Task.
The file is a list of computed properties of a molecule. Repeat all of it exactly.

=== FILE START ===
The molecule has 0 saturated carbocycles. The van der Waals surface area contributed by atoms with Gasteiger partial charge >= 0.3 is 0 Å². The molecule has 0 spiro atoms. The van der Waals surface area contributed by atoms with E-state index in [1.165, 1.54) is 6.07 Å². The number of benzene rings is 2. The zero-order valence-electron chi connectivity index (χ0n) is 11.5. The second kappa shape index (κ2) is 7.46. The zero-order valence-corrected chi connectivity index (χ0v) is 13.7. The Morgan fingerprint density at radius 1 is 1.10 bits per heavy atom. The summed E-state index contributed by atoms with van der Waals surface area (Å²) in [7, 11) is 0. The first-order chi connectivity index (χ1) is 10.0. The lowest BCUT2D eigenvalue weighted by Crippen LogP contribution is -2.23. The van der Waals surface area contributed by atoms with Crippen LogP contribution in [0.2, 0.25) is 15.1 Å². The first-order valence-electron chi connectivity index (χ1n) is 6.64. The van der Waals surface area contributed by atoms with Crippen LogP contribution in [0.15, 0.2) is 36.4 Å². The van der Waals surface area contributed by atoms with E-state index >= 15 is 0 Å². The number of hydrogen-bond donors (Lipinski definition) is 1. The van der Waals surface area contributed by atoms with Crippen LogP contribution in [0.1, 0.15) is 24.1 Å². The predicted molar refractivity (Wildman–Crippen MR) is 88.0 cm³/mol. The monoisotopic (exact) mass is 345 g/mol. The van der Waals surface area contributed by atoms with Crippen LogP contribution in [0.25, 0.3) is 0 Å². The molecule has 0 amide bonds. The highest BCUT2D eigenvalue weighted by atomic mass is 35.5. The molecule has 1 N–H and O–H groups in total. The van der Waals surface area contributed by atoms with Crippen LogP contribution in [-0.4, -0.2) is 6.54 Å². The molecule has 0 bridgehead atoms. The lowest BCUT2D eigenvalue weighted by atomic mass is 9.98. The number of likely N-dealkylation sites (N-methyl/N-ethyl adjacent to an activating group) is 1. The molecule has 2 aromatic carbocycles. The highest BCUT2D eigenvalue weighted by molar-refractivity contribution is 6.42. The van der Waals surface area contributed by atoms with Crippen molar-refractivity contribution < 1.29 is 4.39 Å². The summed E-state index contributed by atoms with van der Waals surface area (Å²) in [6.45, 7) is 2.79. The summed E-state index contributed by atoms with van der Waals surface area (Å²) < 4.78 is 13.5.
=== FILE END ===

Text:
The molecule has 0 saturated carbocycles. The van der Waals surface area contributed by atoms with Gasteiger partial charge >= 0.3 is 0 Å². The molecule has 0 spiro atoms. The van der Waals surface area contributed by atoms with E-state index in [1.165, 1.54) is 6.07 Å². The number of benzene rings is 2. The zero-order valence-electron chi connectivity index (χ0n) is 11.5. The second kappa shape index (κ2) is 7.46. The zero-order valence-corrected chi connectivity index (χ0v) is 13.7. The Morgan fingerprint density at radius 1 is 1.10 bits per heavy atom. The summed E-state index contributed by atoms with van der Waals surface area (Å²) in [7, 11) is 0. The first-order chi connectivity index (χ1) is 10.0. The lowest BCUT2D eigenvalue weighted by Crippen LogP contribution is -2.23. The van der Waals surface area contributed by atoms with Crippen LogP contribution in [0.2, 0.25) is 15.1 Å². The first-order valence-electron chi connectivity index (χ1n) is 6.64. The van der Waals surface area contributed by atoms with Crippen LogP contribution in [0.15, 0.2) is 36.4 Å². The van der Waals surface area contributed by atoms with E-state index >= 15 is 0 Å². The number of hydrogen-bond donors (Lipinski definition) is 1. The van der Waals surface area contributed by atoms with Crippen LogP contribution in [0.1, 0.15) is 24.1 Å². The predicted molar refractivity (Wildman–Crippen MR) is 88.0 cm³/mol. The monoisotopic (exact) mass is 345 g/mol. The van der Waals surface area contributed by atoms with Crippen LogP contribution in [0.25, 0.3) is 0 Å². The molecule has 0 amide bonds. The highest BCUT2D eigenvalue weighted by atomic mass is 35.5. The molecule has 1 N–H and O–H groups in total. The van der Waals surface area contributed by atoms with Crippen LogP contribution in [-0.4, -0.2) is 6.54 Å². The molecule has 0 bridgehead atoms. The lowest BCUT2D eigenvalue weighted by atomic mass is 9.98. The number of likely N-dealkylation sites (N-methyl/N-ethyl adjacent to an activating group) is 1. The molecule has 2 aromatic carbocycles. The highest BCUT2D eigenvalue weighted by molar-refractivity contribution is 6.42. The van der Waals surface area contributed by atoms with Crippen molar-refractivity contribution < 1.29 is 4.39 Å². The summed E-state index contributed by atoms with van der Waals surface area (Å²) in [6.45, 7) is 2.79. The summed E-state index contributed by atoms with van der Waals surface area (Å²) < 4.78 is 13.5.